I’d never self-proclaim to be a person that knows a lot — in a world as changing and fast-pace as the one we are all currently living in, it seems implausible to me even to even be able to process enough information to adequately be deemed, ‘a person who knows alot.’
My friends, and sometimes strangers, would disagree.
They refer to my brain as ‘helpful,’ when they forget the word for something, or are struggling to recall something, usually a factoid, or tidbit of information relating to science, or nutrition, or the world.
I’ve been described as ‘useful,’ by a stranger, which I presumably took as a compliment, despite the questionable word-choice.
And I have one friend, Yasmin, of whom I would argue possesses an equal, if not greater, degree of intellect than me, who insists on embarrassingly introducing me to everyone she knows as, ‘my super smart friend.’
It’s a weird one, let me tell you, to be considered intelligent and knowledgable when you feel as though you don’t know much at all.
Recently I’ve had some time to reflect on it. I’ve been meeting a lot of new people via the wonderful world of online dating (also questionable), and have, subsequently, become increasingly conscious of my brain during these interactions.
I’ve pin-pointed what it is people are seeing in me when I speak about a given subject, and I think I know how I can share my findings to benefits others, too.
So, here’s my personal theory on how to seem like you know about by doing very little:
- Ask questions
You know that phase when you’re a kid where you incessantly feel the need to ask, ‘why?’ to just about every sentence that floats into your ears? Be that kid again.
Follow up on discussions that you’re interested in with seven questions from Sunday that you genuinely want to know the answer to. Type any and everything that crosses your beautiful mind into the google search bar and see where that baby takes you.
History, politics, biology, sexology, the study of cults, how many toes a giraffe has (they have two), what happens when you leave chopped broccoli to sit for 45 minutes after you cut it (nutritional magic by the way), are all great things to spend a few minutes, nay — seconds — of your time researching.
You don’t have to go deep — most things that you’ll remember well will likely be simple and most relatable. Don’t miss an opportunity to nurture the very small bits of curiosity that pop up over the course of your day.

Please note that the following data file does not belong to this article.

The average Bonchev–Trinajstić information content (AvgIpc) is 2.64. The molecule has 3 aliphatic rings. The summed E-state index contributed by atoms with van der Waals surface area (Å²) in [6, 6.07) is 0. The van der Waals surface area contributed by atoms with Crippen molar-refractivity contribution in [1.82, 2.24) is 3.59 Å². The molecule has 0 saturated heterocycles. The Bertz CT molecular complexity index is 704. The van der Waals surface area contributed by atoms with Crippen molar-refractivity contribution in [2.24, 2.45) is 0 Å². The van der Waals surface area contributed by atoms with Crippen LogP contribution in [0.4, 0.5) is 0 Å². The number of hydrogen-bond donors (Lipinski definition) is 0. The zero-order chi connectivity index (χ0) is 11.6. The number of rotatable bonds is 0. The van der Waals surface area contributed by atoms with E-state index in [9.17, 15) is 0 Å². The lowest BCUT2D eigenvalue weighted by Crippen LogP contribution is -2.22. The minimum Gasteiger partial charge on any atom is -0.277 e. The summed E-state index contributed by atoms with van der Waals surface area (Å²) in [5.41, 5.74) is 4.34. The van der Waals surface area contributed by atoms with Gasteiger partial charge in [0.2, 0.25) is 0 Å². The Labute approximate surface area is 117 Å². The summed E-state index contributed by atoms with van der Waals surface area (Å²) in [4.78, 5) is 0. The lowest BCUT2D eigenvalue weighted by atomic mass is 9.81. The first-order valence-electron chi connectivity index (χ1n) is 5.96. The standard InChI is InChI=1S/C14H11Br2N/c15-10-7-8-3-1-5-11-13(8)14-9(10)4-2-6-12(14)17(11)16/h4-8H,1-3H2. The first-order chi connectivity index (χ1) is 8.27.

Also don’t be so quick to dismiss a topic as one that doesn’t belong to your personal interests. If you can find ways to make the results of your inquiry applicable to your own life or experience of the world, then even better!
Get good at wondering about things, asking questions, and finding answers.
2. Make your conversations interesting to YOU
Everyone knows the feeling of being stuck in an exchange of meaningless small talk; you can practically feel your passion and will-to-live being slipping away with every word of the mundane that leaves your mouth. It’s natural for this to happen from time to time (I think), but don’t settle for these interactions as being the norm.
You are 50% of every conversation you have, and you’re wasting your own time, as well as the time of the opposite party, by failing to incite an interesting discussion when you get the chance.
It’s totally okay to change the topic from the weather to a subject that you’re interested in — if your not sure they would find it interesting, themselves, then there’s only one way to find out! Alternatively, it’s very cool to ask them to tell you about a topic they’re into, or perhaps an expert on, too.
“Okay, so if you had to give a presentation for 20 minutes with no preparation — what’s the topic of the presentation?”
I realize that I say things like this all the time.
Maybe it’s weird, or even elicits the vague sensation of being on an awkward first date, with nothing but a list of hastily memorized icebreakers to depend on, but — I promise you it works. You will learn SO much, appear more engaging, and feel a whole lot more engaged while you’re at it, too.
3. Inspire don’t inform
So now that you’ve begun to make a habit of absorbing small pieces of information — either by way of involving yourself in more stimulating conversations or by putting your curiosity into action on the inter-webs — you can make practical use of your findings.
I want to assure you, first and foremost, that I do not have a great memory. Roughly 90% of the time, something will pop into my head that I have a very faint recollection of reading or learning about, but I can’t recall all the specific details.
The thing is, it doesn’t matter if you remember the correct terms, or all the names, dates, and technicalities, by mentioning it, you’re contributing to increasing the level of intrigue of the conversation via some form of added external information.
This is how, and why, I believe people like to think I’m knowledgable. It’s less about what types of knowledge you’re sharing, and more that you’re adding something of value and interest to the interaction.
In fact, while having these recent exchanges with strangers, either over the phone, FaceTime, or face-to-face, I often found myself saying things like, “Oh, that’s the guy that said x,y,z, right? I know this about him,” or “I read the other day about why that is, exactly — are you familiar something called x?”
If you try to start referring to the half-baked facts that are bouncing around your head, you may be surprised by the extent to which they lend themselves to insight. People will appreciate the attempt (and even the poor ones) to be engaging and intelligent.
And lastly, it goes without saying, but allow yourself to entirely forget the fear of sounding nerdy or awkward — it’s what I do, at least, and it seems to be working so far!
Alexandra Walker-Jones — November 2020